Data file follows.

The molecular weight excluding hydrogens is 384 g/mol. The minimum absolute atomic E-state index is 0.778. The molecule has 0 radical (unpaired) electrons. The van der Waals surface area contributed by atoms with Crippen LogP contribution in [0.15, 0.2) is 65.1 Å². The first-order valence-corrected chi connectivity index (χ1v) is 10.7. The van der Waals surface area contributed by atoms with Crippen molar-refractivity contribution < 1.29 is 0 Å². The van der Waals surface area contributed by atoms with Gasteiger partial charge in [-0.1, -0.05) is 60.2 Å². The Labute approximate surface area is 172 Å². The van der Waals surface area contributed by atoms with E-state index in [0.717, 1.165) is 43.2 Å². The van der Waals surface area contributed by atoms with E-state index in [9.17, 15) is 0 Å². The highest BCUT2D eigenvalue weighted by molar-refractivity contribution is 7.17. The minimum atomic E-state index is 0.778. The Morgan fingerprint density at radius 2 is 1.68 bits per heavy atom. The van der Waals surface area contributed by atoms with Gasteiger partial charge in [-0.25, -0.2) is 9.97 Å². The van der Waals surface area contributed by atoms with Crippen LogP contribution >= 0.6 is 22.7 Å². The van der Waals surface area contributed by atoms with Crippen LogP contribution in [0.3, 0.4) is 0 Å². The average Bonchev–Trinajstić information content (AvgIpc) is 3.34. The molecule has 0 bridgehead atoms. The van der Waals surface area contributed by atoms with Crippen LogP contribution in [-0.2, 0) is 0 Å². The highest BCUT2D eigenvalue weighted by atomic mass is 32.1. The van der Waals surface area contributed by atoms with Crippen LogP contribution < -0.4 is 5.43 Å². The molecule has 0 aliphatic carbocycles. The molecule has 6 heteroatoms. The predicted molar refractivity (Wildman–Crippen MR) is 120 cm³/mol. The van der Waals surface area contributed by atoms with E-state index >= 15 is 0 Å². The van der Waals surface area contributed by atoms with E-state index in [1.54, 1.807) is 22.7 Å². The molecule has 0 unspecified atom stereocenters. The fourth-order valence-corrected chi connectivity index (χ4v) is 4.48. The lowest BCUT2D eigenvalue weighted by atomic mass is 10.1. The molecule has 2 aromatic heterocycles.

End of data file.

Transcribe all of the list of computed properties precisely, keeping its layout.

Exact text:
The molecular weight excluding hydrogens is 384 g/mol. The minimum absolute atomic E-state index is 0.778. The molecule has 0 radical (unpaired) electrons. The van der Waals surface area contributed by atoms with Crippen LogP contribution in [0.15, 0.2) is 65.1 Å². The first-order valence-corrected chi connectivity index (χ1v) is 10.7. The van der Waals surface area contributed by atoms with Crippen molar-refractivity contribution < 1.29 is 0 Å². The van der Waals surface area contributed by atoms with Gasteiger partial charge in [-0.1, -0.05) is 60.2 Å². The Labute approximate surface area is 172 Å². The van der Waals surface area contributed by atoms with E-state index in [0.717, 1.165) is 43.2 Å². The van der Waals surface area contributed by atoms with E-state index in [9.17, 15) is 0 Å². The highest BCUT2D eigenvalue weighted by molar-refractivity contribution is 7.17. The minimum atomic E-state index is 0.778. The Morgan fingerprint density at radius 2 is 1.68 bits per heavy atom. The van der Waals surface area contributed by atoms with Gasteiger partial charge in [-0.25, -0.2) is 9.97 Å². The van der Waals surface area contributed by atoms with Crippen LogP contribution >= 0.6 is 22.7 Å². The van der Waals surface area contributed by atoms with Crippen LogP contribution in [0.3, 0.4) is 0 Å². The average Bonchev–Trinajstić information content (AvgIpc) is 3.34. The molecule has 0 bridgehead atoms. The van der Waals surface area contributed by atoms with Crippen LogP contribution in [-0.2, 0) is 0 Å². The highest BCUT2D eigenvalue weighted by atomic mass is 32.1. The van der Waals surface area contributed by atoms with Crippen LogP contribution < -0.4 is 5.43 Å². The molecule has 0 aliphatic carbocycles. The molecule has 6 heteroatoms. The predicted molar refractivity (Wildman–Crippen MR) is 120 cm³/mol. The van der Waals surface area contributed by atoms with E-state index >= 15 is 0 Å². The van der Waals surface area contributed by atoms with E-state index in [1.54, 1.807) is 22.7 Å². The molecule has 0 unspecified atom stereocenters. The fourth-order valence-corrected chi connectivity index (χ4v) is 4.48. The lowest BCUT2D eigenvalue weighted by atomic mass is 10.1. The molecule has 2 aromatic heterocycles.